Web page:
Our Awesome Opossums

These Misunderstood Mammals Should Be More Welcome Than They Are 

It was war. A once amicable relationship between squirrels and a young opossum dwindled as quickly as their mango supply waned. It was the summer of 2019 and at their dining room table, the Keepax family of Sevilla Avenue held front row seats. 

It began innocently, says mom Laura Keepax, a Gables resident and biology science teacher for 22 years. “We found a baby opossum by our wall, and it was very sweet. We didn’t bother it. It had plenty of food, as we live under a fabulously large mango tree.” The possum, the size of a kitten, even got along with the family cat and dogs. Then came backyard scuffles beneath the mango tree, “and before we knew it was WWF every evening,” says Keepax.

At first, they thought it was cats fighting, says daughter Haley. But it was squirrels. “It was like a chittering. They would flick their tails rapidly, very vocal. The opossum, rather outnumbered, wasn’t so loud and kind of cackled back.” The idea was to put off the squirrels just long enough to head in for a steal. 

That, it turns out, was rare behavior for an opossum. “Opossums are actually rather docile, clean animals who groom themselves like a cat,” says local environmental specialist Amida Frey. “Their low body temperature means they do not carry rabies, and really they just want you to leave them be.” Them and their mangos, that is. The opossum will also “play dead,” an involuntary shutdown that mimics death by appearance – and the smell of a deceased animal.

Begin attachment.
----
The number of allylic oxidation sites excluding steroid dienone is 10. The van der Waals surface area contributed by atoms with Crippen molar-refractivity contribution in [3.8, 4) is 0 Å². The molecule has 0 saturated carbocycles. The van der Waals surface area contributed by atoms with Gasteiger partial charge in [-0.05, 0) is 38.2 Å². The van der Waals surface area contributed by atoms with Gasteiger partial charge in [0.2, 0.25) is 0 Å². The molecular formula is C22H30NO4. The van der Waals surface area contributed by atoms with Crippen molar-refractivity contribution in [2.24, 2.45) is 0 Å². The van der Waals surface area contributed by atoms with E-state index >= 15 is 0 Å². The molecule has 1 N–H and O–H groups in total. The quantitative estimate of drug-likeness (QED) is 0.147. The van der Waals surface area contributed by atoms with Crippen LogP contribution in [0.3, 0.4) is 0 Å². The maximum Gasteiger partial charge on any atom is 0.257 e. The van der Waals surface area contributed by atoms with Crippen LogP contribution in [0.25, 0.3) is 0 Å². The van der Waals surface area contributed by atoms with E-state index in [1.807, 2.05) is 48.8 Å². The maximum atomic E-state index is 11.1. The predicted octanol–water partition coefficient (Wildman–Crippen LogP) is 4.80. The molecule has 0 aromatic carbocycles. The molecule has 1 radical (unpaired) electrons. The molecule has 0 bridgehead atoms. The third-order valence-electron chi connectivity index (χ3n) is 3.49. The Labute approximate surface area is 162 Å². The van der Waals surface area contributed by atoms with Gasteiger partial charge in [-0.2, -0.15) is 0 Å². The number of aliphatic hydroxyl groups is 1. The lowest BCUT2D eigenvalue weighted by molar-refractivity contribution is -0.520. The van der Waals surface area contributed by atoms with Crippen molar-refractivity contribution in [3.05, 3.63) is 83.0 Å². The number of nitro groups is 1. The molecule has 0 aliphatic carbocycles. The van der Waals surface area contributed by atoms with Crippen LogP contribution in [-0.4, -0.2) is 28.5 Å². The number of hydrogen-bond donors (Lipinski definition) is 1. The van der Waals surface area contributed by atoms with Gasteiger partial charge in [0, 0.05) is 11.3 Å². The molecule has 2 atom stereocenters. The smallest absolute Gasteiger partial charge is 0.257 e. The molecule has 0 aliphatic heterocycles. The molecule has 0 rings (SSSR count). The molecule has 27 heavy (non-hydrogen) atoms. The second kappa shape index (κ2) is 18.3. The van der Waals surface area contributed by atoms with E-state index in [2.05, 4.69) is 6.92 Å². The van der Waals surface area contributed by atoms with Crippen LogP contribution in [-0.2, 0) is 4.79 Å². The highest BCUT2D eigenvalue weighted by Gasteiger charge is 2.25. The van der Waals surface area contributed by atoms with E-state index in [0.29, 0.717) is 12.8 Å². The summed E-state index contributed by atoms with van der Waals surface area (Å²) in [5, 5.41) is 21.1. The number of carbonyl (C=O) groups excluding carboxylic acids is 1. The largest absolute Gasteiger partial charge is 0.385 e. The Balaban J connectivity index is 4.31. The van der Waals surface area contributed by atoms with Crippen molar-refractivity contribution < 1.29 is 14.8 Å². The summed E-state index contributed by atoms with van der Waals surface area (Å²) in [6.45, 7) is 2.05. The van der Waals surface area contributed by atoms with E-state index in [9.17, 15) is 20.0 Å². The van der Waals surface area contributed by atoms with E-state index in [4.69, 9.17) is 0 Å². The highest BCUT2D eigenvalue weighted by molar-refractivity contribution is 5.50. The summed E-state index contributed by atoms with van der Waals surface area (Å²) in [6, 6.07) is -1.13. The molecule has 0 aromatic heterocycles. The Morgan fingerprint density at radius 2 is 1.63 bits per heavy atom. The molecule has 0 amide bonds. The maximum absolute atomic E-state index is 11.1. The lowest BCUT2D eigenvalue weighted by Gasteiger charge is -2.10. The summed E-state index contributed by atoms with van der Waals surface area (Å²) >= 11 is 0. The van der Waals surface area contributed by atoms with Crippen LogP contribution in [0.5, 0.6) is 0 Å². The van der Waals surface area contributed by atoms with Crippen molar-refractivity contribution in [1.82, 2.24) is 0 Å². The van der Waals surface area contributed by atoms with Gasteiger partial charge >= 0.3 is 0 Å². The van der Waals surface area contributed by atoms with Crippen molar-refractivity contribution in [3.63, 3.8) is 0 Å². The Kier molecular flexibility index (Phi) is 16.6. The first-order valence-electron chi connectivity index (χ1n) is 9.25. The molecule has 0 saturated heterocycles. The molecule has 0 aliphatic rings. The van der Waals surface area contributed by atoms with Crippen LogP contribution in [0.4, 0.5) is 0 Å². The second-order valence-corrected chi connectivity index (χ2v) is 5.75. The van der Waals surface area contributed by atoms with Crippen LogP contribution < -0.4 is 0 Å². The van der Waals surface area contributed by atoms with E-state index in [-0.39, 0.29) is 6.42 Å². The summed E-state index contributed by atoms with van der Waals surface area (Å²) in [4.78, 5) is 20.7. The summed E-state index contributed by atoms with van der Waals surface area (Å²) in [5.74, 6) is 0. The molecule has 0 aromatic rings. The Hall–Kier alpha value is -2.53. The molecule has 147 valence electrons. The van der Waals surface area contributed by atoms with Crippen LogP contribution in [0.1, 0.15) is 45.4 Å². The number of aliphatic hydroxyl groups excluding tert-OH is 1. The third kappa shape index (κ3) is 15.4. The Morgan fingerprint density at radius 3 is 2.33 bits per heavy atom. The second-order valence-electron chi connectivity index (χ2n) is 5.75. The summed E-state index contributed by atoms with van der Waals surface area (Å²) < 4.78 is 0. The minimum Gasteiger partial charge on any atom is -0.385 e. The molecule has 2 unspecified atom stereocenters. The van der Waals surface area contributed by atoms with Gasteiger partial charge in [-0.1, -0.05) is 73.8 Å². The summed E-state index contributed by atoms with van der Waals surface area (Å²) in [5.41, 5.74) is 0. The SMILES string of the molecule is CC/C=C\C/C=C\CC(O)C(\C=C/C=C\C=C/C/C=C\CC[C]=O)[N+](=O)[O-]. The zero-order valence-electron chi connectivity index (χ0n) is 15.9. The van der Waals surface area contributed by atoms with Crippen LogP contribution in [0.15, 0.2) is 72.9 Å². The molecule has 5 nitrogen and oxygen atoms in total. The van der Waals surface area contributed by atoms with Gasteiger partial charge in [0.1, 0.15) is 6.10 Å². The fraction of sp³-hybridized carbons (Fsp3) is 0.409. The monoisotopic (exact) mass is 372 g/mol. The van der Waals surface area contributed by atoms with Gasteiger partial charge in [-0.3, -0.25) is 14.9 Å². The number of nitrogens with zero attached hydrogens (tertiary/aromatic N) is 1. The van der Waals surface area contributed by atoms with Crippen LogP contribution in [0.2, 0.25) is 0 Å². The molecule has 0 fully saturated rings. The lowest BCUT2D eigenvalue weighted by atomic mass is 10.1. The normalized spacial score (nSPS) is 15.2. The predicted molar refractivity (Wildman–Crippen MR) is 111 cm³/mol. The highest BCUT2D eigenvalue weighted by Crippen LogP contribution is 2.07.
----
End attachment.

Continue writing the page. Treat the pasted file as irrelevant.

Smell is big for the opossum. Opossums navigate using their keen senses of smell and touch. Gables resident Marialena Lopez, whose first encounter with possums was over an outdoor bowl of cat food, agrees. No matter where she hid it, they would find it. “They are so ugly they are cute,” she says. “And I still don’t even know how to pronounce it. Does it start with the letter O or a P?” It turns out both are correct. What we see in the Gables is the Virginia Opossum. The word comes from the native-American Algonquian term for “white dog” or “white beast.” The possum, however, hails from Australia. 

This past year, opossum opinions have been all over Nextdoor, an app platform for Gables neighbors. Many posts are in their favor. Ale Evans on Granada Boulevard, in his post entitled “Yard Angels,” says we need them. Turns out opossums are nocturnal scavengers who eat insects (cockroaches, crickets, and beetles), as well as rats, mice, snakes, dead animals, and rotting fruit. Resident Elena Mendes posted opossum trivia following one neighbor’s worry that the creatures were using their pool as a giant toilet. (The actual culprit, caught green-handed on camera, was an iguana). Other posts come from citizens who find opossums injured or orphaned. Since it’s illegal to keep one without a wildlife permit, any you find injured must be taken to a certified wildlife rehabilitator (CWF). Fortunately, we have Pelican Harbor and Seabird Station on the 79th Street corridor in Miami Beach, available 24/7 to accept all native species of animals. In 2020 they treated about 50 opossums from Coral Gables. 

As for me, this summer my neighbor Rodrigo Nieto sighted an opossum family crossing his fence into my yard, with two baby opossums riding the original Gables Freebie, momma’s back. Word on the street from the Keepax family is that it could be the same opossum, now grown up. Regardless, a housewarming gift was in order. At Publix I bought them one. Rhymes with tango, but you already guessed that. 

Don’t try to nurse an opossum back to health if you find one injured. Gables residents can take it to Pelican Harbor and Seabird Station at the following address:
1279 NE. 79th Street, Miami
Call before coming: 305-751-9840
Or text a photo of the animal to 786-459-9155